From AG Weekly:
State candidate: Hemp worth fighting for
By Blair Koch, Ag Weekly correspondent
TWIN FALLS, Idaho – Hemp, the non-narcotic and well behaved cousin of marijuana, is an ingredient found on many products gracing American store shelves, from body-care products to nutritious food and automobile parts.
Although consumers are demanding more products with hemp, fueling a robust import market from Canada, the United States government continues its ban on allowing the crop to be grown here since the government does not distinguish between hemp and its infamous cousin.
During a candidate forum at the Twin Falls County Farm Bureau office on Sept. 11, Democrat Peter Rickards, who is challenging District 23 Rep. Jim Patrick, R-Twin Falls, said Idaho should join with other states working to allow farmers to grow industrial hemp.
“Can we follow them back to the future?” Rickards said about Idahoâ€™s joining North Dakota as a state allowing the crop to be grown.
Hemp hasnâ€™t always been banned from growing in American soil. It was a major cash crop on George Washingtonâ€™s and Thomas Jeffersonâ€™s plantations. Industrial hemp was banned in 1937 along with mari-juana.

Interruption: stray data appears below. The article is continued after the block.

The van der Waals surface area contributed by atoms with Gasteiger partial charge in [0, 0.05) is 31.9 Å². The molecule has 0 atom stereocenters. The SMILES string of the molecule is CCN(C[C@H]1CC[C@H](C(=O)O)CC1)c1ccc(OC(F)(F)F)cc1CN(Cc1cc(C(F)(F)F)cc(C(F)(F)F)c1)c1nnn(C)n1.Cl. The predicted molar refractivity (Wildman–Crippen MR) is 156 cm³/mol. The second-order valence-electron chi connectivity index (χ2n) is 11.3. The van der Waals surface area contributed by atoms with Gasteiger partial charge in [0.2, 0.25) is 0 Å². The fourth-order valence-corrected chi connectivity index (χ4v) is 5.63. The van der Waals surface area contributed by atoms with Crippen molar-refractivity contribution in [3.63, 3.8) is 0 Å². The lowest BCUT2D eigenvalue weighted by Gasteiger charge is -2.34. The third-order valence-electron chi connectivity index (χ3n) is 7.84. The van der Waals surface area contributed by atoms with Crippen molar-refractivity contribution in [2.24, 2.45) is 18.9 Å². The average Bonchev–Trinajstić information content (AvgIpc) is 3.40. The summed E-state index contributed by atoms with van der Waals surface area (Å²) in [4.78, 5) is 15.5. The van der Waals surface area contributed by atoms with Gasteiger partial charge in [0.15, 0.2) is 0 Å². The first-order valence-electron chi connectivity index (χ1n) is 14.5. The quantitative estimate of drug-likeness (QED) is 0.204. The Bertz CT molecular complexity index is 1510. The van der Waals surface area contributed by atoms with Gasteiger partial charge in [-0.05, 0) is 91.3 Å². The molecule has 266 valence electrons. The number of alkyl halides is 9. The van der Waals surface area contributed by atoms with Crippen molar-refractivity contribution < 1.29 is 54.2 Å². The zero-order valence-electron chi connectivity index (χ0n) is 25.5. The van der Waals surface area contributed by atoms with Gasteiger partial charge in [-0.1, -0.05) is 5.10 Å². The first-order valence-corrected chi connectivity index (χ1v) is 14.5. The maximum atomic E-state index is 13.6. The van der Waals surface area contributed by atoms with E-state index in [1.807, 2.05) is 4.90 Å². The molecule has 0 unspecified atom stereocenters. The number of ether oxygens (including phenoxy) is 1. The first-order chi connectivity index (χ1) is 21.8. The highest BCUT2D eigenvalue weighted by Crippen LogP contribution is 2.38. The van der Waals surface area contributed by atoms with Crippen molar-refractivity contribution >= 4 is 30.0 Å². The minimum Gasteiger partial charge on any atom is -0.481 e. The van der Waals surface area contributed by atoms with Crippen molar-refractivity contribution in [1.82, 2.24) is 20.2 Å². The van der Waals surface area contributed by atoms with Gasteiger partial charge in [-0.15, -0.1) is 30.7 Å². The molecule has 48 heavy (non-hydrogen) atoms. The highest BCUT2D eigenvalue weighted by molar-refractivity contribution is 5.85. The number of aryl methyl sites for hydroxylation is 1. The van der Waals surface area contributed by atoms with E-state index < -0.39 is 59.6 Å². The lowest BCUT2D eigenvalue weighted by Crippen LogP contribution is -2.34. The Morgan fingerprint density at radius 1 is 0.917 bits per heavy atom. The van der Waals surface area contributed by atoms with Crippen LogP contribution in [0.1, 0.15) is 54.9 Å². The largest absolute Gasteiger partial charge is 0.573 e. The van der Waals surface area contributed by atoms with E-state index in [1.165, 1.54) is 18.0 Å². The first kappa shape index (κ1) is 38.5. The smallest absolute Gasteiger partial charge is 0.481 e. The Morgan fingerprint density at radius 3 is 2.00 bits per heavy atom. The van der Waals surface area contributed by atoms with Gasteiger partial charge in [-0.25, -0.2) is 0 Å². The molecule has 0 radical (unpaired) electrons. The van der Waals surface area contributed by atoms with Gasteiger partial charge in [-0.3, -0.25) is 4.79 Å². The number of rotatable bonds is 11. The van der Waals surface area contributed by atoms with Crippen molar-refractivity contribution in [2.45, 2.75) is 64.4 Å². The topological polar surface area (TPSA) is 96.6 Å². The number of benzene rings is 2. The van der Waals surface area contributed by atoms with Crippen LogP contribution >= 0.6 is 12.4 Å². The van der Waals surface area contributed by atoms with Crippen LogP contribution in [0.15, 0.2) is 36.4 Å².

North Dakota issued its first permits allowing farmers to grow industrial hemp in 2007; but before any-one can move forward, they need a permit from the
Drug Enforcement Agency.
While industrial hemp hasnâ€™t gained approval on the federal level, demand for hemp products contin-ues grow.
According to a press release from the Hemp Industries Association at HIA: Hemp Industries Association: Industrial Hemp Trade Group, Education & Industry Development, hemp food sales in the United States have averaged 41 percent annual growth over the past three years.
“Agriculture and Agri-Food Canada and Statistics Canada data show the quantity of hemp seed exports increased 300% from 2006 to 2007. Hemp oil exports kept pace, with an 85% increase in quantity. Hemp fiber exports showed encouraging progress, with a 65% increase in quantity,” the release states.
Besides a growing market for hemp products, the crop could be advantageous to Idaho farmers for many reasons, Rickards said. Itâ€™s a low-water, low-pesticide crop that reinvigorates the soil.
Although Idaho hasnâ€™t made any official moves to legalize growing industrial hemp on the state level, Idaho State Farm Bureau board member Rick Pearson of Buhl said the organization would support an initiative to do so.
“We are in favor of industrial hemp but (it) really is more of a northern Idaho thing; theyâ€™re the people really behind it,” Pearson said. “So we would be in support of legalizing the crop, but I donâ€™t know if it would take off here.”